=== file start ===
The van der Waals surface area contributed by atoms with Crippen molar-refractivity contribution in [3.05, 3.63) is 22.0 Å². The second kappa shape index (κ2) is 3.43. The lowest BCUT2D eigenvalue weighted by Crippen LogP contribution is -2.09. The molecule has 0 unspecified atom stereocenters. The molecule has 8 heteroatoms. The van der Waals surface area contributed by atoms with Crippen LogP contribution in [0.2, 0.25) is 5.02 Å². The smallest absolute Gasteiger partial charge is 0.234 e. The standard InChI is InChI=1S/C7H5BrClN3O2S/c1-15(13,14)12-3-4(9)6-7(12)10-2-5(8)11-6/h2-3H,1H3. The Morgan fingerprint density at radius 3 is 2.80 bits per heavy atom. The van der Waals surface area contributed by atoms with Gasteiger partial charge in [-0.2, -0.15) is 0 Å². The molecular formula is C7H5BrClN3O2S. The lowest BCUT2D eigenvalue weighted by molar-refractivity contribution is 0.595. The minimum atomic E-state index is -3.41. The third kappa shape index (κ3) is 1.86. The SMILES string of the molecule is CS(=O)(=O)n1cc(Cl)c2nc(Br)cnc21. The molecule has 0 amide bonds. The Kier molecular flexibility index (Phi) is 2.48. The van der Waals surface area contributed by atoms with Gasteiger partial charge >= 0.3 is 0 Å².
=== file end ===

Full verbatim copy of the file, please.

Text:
The van der Waals surface area contributed by atoms with Crippen molar-refractivity contribution in [3.05, 3.63) is 22.0 Å². The second kappa shape index (κ2) is 3.43. The lowest BCUT2D eigenvalue weighted by Crippen LogP contribution is -2.09. The molecule has 0 unspecified atom stereocenters. The molecule has 8 heteroatoms. The van der Waals surface area contributed by atoms with Crippen LogP contribution in [0.2, 0.25) is 5.02 Å². The smallest absolute Gasteiger partial charge is 0.234 e. The standard InChI is InChI=1S/C7H5BrClN3O2S/c1-15(13,14)12-3-4(9)6-7(12)10-2-5(8)11-6/h2-3H,1H3. The Morgan fingerprint density at radius 3 is 2.80 bits per heavy atom. The van der Waals surface area contributed by atoms with Gasteiger partial charge in [-0.2, -0.15) is 0 Å². The molecular formula is C7H5BrClN3O2S. The lowest BCUT2D eigenvalue weighted by molar-refractivity contribution is 0.595. The minimum atomic E-state index is -3.41. The third kappa shape index (κ3) is 1.86. The SMILES string of the molecule is CS(=O)(=O)n1cc(Cl)c2nc(Br)cnc21. The molecule has 0 amide bonds. The Kier molecular flexibility index (Phi) is 2.48. The van der Waals surface area contributed by atoms with Gasteiger partial charge >= 0.3 is 0 Å².